I did it! I bought another of John Green’s fine young-adult novels; I just couldn’t help myself! Many a reader will kn0w the cult-internet-sensation novel that is Looking For Alaska, and what that book has become to many people (including myself), so I thought I’d have a look at another of Green’s acclaimed pieces of work. In so many ways it takes the same form as Looking For Alaska (LFA) with it’s easy to recognize form and plot structure – but I wouldn’t go as far to say as this aspect let’s the book down, not at all. Relatable characters, scenes and scenarios spur teenage audiences to make an attachment to the writing very early on in the story, quite like LFA, and it’s easy to see that, once again, you’re going to get ultimately hooked to every last word.
Quentin’s (Q’s) story revolves around his childhood friend and sweetheart, Margo Roth Spiegleman. A cunning and outrageous character whom enjoys living life in the moment, thought of as a free-spirit. But, when Margo comes up to Q’s window late one night, he was unaware that a serious of intricately planned events were to reveal themselves to him and eventually result in the disappearance of Margo herself. An objective finds it’s way to the top of Q’s priorities, he will find Margo, at all costs. It is when he begins to find clues to the mystery of Margo Roth Spiegleman that things start to become more clear to him – she’s made it his responsibility, and he will find her.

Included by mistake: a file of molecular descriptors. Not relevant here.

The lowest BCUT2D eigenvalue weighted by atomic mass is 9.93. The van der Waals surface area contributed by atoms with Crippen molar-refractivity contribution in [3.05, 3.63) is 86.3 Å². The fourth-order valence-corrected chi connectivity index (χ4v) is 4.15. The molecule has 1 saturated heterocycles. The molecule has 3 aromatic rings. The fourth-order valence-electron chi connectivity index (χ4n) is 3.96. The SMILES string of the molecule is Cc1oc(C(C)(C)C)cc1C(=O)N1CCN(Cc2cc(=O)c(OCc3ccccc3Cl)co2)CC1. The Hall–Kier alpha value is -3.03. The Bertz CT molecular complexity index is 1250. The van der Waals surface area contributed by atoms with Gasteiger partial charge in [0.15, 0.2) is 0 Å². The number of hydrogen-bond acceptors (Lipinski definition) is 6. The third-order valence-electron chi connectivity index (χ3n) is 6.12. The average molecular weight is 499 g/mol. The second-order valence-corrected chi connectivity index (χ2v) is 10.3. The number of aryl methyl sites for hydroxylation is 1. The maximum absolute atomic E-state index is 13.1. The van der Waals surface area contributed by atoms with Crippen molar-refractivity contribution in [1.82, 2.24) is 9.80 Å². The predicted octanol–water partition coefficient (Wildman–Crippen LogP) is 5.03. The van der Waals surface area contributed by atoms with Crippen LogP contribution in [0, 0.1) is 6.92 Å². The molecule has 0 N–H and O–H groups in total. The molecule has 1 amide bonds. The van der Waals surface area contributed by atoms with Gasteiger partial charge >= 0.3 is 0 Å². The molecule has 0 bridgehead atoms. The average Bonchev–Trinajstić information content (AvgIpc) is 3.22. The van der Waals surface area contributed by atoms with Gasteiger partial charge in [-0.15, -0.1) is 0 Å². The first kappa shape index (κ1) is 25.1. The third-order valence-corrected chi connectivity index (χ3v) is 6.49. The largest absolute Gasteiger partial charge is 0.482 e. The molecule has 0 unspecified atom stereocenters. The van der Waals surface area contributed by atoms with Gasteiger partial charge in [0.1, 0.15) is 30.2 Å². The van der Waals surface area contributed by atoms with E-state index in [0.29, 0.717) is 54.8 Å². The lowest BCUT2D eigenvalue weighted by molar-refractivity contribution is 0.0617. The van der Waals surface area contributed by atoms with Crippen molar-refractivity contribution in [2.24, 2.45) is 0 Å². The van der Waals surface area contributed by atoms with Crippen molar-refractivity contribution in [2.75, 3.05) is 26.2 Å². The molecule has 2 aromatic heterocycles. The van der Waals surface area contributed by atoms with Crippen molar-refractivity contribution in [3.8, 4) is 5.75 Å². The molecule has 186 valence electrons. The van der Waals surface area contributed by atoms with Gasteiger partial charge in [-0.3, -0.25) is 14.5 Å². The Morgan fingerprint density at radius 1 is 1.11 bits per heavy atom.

The sheer optimism in this book is so admirable that I often found it hard to put down… Although a little outrageous, in terms of plot, it is a very heartfelt story. Just like Green’s LFA, it has that sparkle about it, something that helps it to stand out from the normal. It also included references from The Bell Jar, which completely delighted me! If you’ve read any of John Green’s work before, and enjoyed it, then this will be for you. Teenagers and young adults: get this – it was written for you, so why not enjoy it?!